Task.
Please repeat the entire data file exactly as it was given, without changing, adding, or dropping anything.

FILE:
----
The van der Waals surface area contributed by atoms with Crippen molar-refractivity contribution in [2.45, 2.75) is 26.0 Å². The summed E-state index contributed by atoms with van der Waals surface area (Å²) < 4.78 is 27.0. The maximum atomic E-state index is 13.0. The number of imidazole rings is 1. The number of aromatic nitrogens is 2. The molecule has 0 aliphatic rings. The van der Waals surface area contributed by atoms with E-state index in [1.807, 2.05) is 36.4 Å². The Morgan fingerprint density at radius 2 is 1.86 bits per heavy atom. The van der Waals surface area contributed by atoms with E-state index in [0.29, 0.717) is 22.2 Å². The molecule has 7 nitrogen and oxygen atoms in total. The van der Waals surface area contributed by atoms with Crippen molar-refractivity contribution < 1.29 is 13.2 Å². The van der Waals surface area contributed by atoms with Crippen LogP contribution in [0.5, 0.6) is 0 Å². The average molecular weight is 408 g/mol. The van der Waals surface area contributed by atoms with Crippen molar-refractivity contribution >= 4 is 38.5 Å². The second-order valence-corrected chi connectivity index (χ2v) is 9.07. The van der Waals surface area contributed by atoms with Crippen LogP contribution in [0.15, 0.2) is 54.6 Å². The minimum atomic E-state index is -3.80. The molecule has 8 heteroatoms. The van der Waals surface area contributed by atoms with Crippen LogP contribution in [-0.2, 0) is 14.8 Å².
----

The van der Waals surface area contributed by atoms with Crippen molar-refractivity contribution in [2.45, 2.75) is 26.0 Å². The summed E-state index contributed by atoms with van der Waals surface area (Å²) < 4.78 is 27.0. The maximum atomic E-state index is 13.0. The number of imidazole rings is 1. The number of aromatic nitrogens is 2. The molecule has 0 aliphatic rings. The van der Waals surface area contributed by atoms with E-state index in [1.807, 2.05) is 36.4 Å². The Morgan fingerprint density at radius 2 is 1.86 bits per heavy atom. The van der Waals surface area contributed by atoms with E-state index in [0.29, 0.717) is 22.2 Å². The molecule has 7 nitrogen and oxygen atoms in total. The van der Waals surface area contributed by atoms with Crippen molar-refractivity contribution < 1.29 is 13.2 Å². The van der Waals surface area contributed by atoms with Crippen LogP contribution in [0.5, 0.6) is 0 Å². The average molecular weight is 408 g/mol. The van der Waals surface area contributed by atoms with Crippen molar-refractivity contribution >= 4 is 38.5 Å². The second-order valence-corrected chi connectivity index (χ2v) is 9.07. The van der Waals surface area contributed by atoms with Crippen LogP contribution in [0.15, 0.2) is 54.6 Å². The minimum atomic E-state index is -3.80. The molecule has 8 heteroatoms. The van der Waals surface area contributed by atoms with Crippen LogP contribution in [-0.2, 0) is 14.8 Å².